e-AA Chat Format

Get Help Now
Email & Chat Meetings, Discussion Forums AA Meetings Around the World Basic Info & Readings on Alcoholics Anonymous AA Grapevine, Our Meeting in Print e-AA Group Info, Personal Stories, and More

Today's Meetings | Full Schedule | Chat FAQs | How to Copy & Paste  

Friday Steps and Traditions

Oct. 31st

Taken from the Twelve Steps and Twelve Traditions, copyrighted by AA World Services Inc. and used with permission.


Tradition One

"Our common welfare should come first; personal recovery depends on A.A. unity."

THE unity of Alcoholics Anonymous is the most cherished quality our society has. Our lives, the lives of all to come, depend squarely upon it. We stay whole, or A.A. dies. Without unity, the heart of A.A.would cease to beat; our world arteries would no longer carry the life-giving grace of God; His gift to
us would be spent aimlessly. Back again in their caves, alcoholics would reproach us and say, "What a
great thing A.A. might have been!"
"Does this mean," some will anxiously ask, "that in A.A the individual doesn't count for much? ls he to
be dominated by his group and swallowed up in it?
We may certainly answer this question with a loud "No!" We believe there isn't a fellowship on earth
which lavishes more devoted care upon its individual members; surely there is none which more
jealously guards the individual's right to think, talk, and act as he wishes. No A.A. can compel another
to do anything; nobody can be punished or expelled. Our Twelve Steps to recovery are suggestions;
the Twelve Traditions which guarantee A.A.'s unity contain not a single "Don't." They repeatedly say
"We ought..." but never "You must!"
To many minds this liberty for the individual spells sheer anarchy. Every newcomer, every friend
who looks at A A. for the first time is greatly puzzled. They see liberty verging on license, yet they
recognize at once that A.A. has an irresistible strength of purpose and action. "How," they ask, "can
such a crowd of anarchists function at all? How can they possibly place their common welfare first?
What In Heaven's name holds them together?"
Those who look closely soon have the key to this strange paradox. The A.A. member has to conform
to the principles of recovery. His life actually depends upon obedience to spiritual principles. lf he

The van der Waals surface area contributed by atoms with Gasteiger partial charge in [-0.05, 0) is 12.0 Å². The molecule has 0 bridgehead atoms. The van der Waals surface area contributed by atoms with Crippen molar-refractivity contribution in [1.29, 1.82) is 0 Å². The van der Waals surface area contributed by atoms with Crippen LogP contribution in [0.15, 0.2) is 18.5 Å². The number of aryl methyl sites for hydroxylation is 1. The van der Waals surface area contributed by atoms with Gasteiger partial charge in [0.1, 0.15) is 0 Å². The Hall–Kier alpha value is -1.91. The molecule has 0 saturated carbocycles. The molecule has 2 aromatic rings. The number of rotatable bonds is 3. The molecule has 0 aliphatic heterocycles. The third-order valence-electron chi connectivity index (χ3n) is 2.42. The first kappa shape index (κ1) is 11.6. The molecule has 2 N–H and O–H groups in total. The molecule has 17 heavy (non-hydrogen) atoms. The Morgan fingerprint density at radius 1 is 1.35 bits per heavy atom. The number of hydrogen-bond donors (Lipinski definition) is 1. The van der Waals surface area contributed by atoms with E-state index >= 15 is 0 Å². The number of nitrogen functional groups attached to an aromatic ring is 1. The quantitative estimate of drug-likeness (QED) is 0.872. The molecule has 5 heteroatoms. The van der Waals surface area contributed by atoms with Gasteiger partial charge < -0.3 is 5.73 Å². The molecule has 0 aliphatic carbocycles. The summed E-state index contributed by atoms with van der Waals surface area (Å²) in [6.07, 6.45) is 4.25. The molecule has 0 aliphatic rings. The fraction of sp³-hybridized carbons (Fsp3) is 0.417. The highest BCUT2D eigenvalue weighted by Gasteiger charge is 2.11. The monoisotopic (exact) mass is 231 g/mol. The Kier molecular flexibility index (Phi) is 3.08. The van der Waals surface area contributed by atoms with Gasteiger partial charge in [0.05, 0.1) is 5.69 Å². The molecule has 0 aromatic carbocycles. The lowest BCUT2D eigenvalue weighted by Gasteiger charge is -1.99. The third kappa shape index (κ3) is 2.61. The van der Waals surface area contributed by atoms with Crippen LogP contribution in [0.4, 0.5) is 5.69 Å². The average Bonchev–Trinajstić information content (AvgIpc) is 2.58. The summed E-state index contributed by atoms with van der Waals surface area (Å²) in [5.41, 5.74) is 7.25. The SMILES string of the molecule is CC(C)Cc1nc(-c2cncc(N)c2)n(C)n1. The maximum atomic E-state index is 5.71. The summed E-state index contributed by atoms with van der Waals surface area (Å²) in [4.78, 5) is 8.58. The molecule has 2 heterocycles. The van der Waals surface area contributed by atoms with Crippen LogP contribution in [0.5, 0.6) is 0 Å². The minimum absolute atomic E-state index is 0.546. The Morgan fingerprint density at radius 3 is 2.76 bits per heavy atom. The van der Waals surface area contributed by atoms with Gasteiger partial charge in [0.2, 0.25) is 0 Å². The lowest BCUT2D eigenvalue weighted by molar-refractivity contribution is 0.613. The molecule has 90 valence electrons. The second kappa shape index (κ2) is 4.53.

deviates too far, the penalty is sure and swift; he sickens and dies. At first he goes along because he
must, but later he discovers a way of life he really wants to live. Moreover, he finds he cannot keep
this priceless gift unless he gives it away. Neither he nor anybody else can survive unless he carries
the A.A. message. The moment this Twelfth Step work forms a group, another discovery is made --
that most individuals cannot recover unless there is a group. Realization dawns that he is but a small
part of a great whole; that no personal sacrifice is too great for preservation of the Fellowship. He
learns that the clamor of desires and ambitions within him must be silenced whenever these could
damage the group. It becomes plain that the group must survive or the individual will not.
So at the outset, how best to live and work together as groups became the prime question. In the
world about us we saw personalities destroying whole peoples. The struggle for wealth, power, and
prestige was tearing humanity apart as never before. If strong people were stalemated in the search
for peace and harmony what was to become of our erratic band of alcoholics? As we had once
struggled and prayed for individual recovery, just so earnestly did we commence to quest for the
principles through which A.A. itself might survive. On anvils of experience, the structure of our
Society was hammered out.
Countless times, ln as many cities and hamlets, we reenacted the story of Eddie Rlckenbacker and his
courageous company when their plane crashed in the Pacific. Like us, they had suddenly found
themselves saved from death, but still floating upon a perilous sea. How well they saw that their
common welfare came first. None might become selfish of water or bread. Each needed to consider
the others, and in abiding faith they knew they must find their real strength. And this they did find, in measure to transcend all the defects of their frail craft, every test of uncertainty, pain, fear, and
despair, and even the death of one.
Thus has it been with A.A. By faith and by works we have been able to build upon the lessons of an
incredible experience. They live today in the Twelve Traditions of Alcoholics Anonymous, which --
God willing -- shall sustain us in unity for so long as He may need us.
Copyright 2005 Alcoholics Anonymous World Services, Inc. All Rights Reserved

10/25/14  KL

Get Help Now  |  Email & Chat Meetings, Discussion Forums  |  AA Meetings Worldwide
About Alcoholics Anonymous  |  The AA Grapevine, Our Meeting in Print
Group Information, Personal Stories, and More
Alcoholics Anonymous, A.A., The Big Book, and Box 4-5-9 are registered trademarks or service marks of A.A. World Services, Inc.
The Grapevine, A.A. Grapevine, GV, and Box 1980 are registered trademarks or service marks of The A.A. Grapevine, Inc.